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Green Man depiction from British Cathedral
image sourced here. [Mar 2005]
Interbreeding, or inter-breeding is breeding between different, albeit closely-related species. The term is related to hybrid. Sometimes it is erroneously used in the meaning of inbreeding.
The possibility of natural interbreeding is an indicator of genetical closeness of the species.--http://en.wikipedia.org/wiki/Interbreeding [Jun 2004]
The term crossbreed or crossbred refers to a domestic animal where the breed status of only one parent or grandparent is known. Crossbreed may also refer to a hybrid animal of two purebred parents.
A dog of unknown parentage is called a mongrel; a mongrel cat is often referred to as a moggie. --http://en.wikipedia.org/wiki/Crossbreed [Jun 2005]
see also: cross-fertilization - hybrid - pure
The Green Man is a symbol of uncertain origin common in the British Isles. Classic examples are most frequently found among the stonework in and on churches, though it is more likely pagan in nature. It depicts a man with foliage for hair, usually with either a leafy beard or with leaves growing out of his mouth and nose. A similar nature spirit is the wild man of the woods, the woodwose. Other possible references to him are Green George, Jack-in-the-Green, John Barleycorn and the Green Knight.
The image of the Green Man is popular with modern Wiccans and other Neopagans.
The name "Green Man" was a term coined by Lady Raglan in 1939. It appeared in her article The Green Man in Church Architecture, published in the Folklore Journal. --http://en.wikipedia.org/wiki/Green_Man [Mar 2005]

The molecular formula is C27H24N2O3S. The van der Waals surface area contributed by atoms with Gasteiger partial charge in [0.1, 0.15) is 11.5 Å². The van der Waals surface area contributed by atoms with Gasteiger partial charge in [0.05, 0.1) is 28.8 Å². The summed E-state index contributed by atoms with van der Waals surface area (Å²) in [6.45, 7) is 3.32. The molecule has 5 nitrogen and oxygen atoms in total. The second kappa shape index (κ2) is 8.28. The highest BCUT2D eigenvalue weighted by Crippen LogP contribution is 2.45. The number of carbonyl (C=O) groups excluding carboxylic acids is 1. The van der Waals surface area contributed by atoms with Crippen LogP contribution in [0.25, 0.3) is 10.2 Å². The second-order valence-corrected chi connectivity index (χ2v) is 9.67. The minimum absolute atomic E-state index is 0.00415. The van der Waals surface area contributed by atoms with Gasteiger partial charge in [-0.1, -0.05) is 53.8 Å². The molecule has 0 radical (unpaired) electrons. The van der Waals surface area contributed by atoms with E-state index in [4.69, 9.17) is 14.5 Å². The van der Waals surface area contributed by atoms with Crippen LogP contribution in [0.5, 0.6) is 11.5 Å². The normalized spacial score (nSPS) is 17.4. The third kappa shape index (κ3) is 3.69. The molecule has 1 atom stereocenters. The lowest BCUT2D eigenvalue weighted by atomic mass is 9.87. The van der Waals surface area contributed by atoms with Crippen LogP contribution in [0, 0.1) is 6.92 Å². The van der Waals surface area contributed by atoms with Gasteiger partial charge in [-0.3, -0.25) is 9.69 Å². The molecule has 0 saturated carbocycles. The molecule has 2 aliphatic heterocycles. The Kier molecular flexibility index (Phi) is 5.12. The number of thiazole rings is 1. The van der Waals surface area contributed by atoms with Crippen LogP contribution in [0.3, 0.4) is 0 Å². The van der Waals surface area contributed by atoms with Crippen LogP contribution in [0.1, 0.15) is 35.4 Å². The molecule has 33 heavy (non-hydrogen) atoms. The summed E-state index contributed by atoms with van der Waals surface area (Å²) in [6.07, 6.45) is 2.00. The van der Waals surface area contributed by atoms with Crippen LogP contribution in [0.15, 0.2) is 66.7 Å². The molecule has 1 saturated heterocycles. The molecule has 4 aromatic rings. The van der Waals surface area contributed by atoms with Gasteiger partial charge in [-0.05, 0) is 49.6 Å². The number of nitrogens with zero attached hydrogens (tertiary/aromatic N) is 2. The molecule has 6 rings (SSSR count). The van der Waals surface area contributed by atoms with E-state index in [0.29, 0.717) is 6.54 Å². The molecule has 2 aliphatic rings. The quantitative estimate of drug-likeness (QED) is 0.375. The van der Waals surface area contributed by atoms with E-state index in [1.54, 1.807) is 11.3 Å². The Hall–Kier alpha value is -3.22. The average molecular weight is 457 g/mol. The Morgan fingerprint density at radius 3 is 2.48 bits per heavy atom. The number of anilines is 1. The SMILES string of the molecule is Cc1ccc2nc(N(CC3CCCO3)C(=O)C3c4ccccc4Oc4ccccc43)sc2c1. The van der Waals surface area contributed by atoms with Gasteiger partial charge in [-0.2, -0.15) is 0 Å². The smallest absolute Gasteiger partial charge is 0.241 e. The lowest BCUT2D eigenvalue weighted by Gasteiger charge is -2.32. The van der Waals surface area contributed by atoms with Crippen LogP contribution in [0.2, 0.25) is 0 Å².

- Out of Control: The New Biology of Machines, Social Systems and the Economic World - Kevin Kelly [book, Amazon US] [FR] [DE] [UK]
In many ways, the 20th century has been the Age of Physics. Out of Control is an accessible and entertaining explanation of why the coming years will probably be the Age of Biology -- particularly evolution and ethology -- and what this will mean to most every aspect of our society. Kelly is an enthusiastic and well-informed guide who explains the promises and implications of this rapidly evolving revolution very well. --Amazon.com
- The Origin of Species (1859) - Charles Darwin [Amazon US] [FR] [DE] [UK]
It's hard to talk about The Origin of Species without making statements that seem overwrought and fulsome. But it's true: this is indeed one of the most important and influential books ever written, and it is one of the very few groundbreaking works of science that is truly readable. To a certain extent it suffers from the Hamlet problem--it's full of clichés! Or what are now clichés, but which Darwin was the first to pen. Natural selection, variation, the struggle for existence, survival of the fittest: it's all in here.
Darwin's friend and "bulldog" T.H. Huxley said upon reading the Origin, "How extremely stupid of me not to have thought of that." Alfred Russel Wallace had thought of the same theory of evolution Darwin did, but it was Darwin who gathered the mass of supporting evidence--on domestic animals and plants, on variability, on sexual selection, on dispersal--that swept most scientists before it. It's hardly necessary to mention that the book is still controversial: Darwin's remark in his conclusion that "Light will be thrown on the origin of man and his history" is surely the pinnacle of British understatement. --Mary Ellen Curtin, Amazon.com
- The Selfish Gene - Richard Dawkins [Amazon US]
Inheriting the mantle of revolutionary biologist from Darwin, Watson, and Crick, Richard Dawkins forced an enormous change in the way we see ourselves and the world with the publication of The Selfish Gene. Suppose, instead of thinking about organisms using genes to reproduce themselves, as we had since Mendel's work was rediscovered, we turn it around and imagine that "our" genes build and maintain us in order to make more genes. That simple reversal seems to answer many puzzlers which had stumped scientists for years, and we haven't thought of evolution in the same way since. [...] --Rob Lightner
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